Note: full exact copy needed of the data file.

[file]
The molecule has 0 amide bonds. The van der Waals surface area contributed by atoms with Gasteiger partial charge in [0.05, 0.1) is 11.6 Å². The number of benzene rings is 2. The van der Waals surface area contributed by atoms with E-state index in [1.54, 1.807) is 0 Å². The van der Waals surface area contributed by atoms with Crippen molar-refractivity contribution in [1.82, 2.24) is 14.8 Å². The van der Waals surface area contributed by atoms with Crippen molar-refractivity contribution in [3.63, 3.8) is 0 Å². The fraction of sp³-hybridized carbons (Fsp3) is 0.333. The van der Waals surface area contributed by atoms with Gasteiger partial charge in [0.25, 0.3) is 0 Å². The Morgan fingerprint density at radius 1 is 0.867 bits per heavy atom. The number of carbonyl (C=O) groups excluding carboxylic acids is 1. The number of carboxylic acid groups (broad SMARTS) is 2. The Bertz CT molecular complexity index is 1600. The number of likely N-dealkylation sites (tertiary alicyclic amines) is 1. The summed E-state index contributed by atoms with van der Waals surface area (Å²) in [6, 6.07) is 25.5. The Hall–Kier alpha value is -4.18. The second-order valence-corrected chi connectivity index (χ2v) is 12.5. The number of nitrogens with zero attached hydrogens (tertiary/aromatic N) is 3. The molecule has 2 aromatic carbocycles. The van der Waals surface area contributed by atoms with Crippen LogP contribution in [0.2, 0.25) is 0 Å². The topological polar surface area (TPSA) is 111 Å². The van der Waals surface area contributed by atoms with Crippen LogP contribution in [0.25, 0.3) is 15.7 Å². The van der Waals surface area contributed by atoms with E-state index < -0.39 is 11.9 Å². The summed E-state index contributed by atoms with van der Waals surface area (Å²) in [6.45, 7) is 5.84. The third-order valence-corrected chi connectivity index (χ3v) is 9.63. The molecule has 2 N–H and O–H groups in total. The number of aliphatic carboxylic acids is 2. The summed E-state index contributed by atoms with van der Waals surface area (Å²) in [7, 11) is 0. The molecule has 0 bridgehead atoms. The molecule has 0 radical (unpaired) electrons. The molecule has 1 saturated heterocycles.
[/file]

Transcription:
The molecule has 0 amide bonds. The van der Waals surface area contributed by atoms with Gasteiger partial charge in [0.05, 0.1) is 11.6 Å². The number of benzene rings is 2. The van der Waals surface area contributed by atoms with E-state index in [1.54, 1.807) is 0 Å². The van der Waals surface area contributed by atoms with Crippen molar-refractivity contribution in [1.82, 2.24) is 14.8 Å². The van der Waals surface area contributed by atoms with Crippen molar-refractivity contribution in [3.63, 3.8) is 0 Å². The fraction of sp³-hybridized carbons (Fsp3) is 0.333. The van der Waals surface area contributed by atoms with Gasteiger partial charge in [0.25, 0.3) is 0 Å². The Morgan fingerprint density at radius 1 is 0.867 bits per heavy atom. The number of carbonyl (C=O) groups excluding carboxylic acids is 1. The number of carboxylic acid groups (broad SMARTS) is 2. The Bertz CT molecular complexity index is 1600. The number of likely N-dealkylation sites (tertiary alicyclic amines) is 1. The summed E-state index contributed by atoms with van der Waals surface area (Å²) in [6, 6.07) is 25.5. The Hall–Kier alpha value is -4.18. The second-order valence-corrected chi connectivity index (χ2v) is 12.5. The number of nitrogens with zero attached hydrogens (tertiary/aromatic N) is 3. The molecule has 2 aromatic carbocycles. The van der Waals surface area contributed by atoms with Crippen LogP contribution in [0.2, 0.25) is 0 Å². The topological polar surface area (TPSA) is 111 Å². The van der Waals surface area contributed by atoms with Crippen LogP contribution in [0.25, 0.3) is 15.7 Å². The van der Waals surface area contributed by atoms with E-state index < -0.39 is 11.9 Å². The summed E-state index contributed by atoms with van der Waals surface area (Å²) in [6.45, 7) is 5.84. The third-order valence-corrected chi connectivity index (χ3v) is 9.63. The molecule has 2 N–H and O–H groups in total. The number of aliphatic carboxylic acids is 2. The summed E-state index contributed by atoms with van der Waals surface area (Å²) in [7, 11) is 0. The molecule has 0 bridgehead atoms. The molecule has 0 radical (unpaired) electrons. The molecule has 1 saturated heterocycles.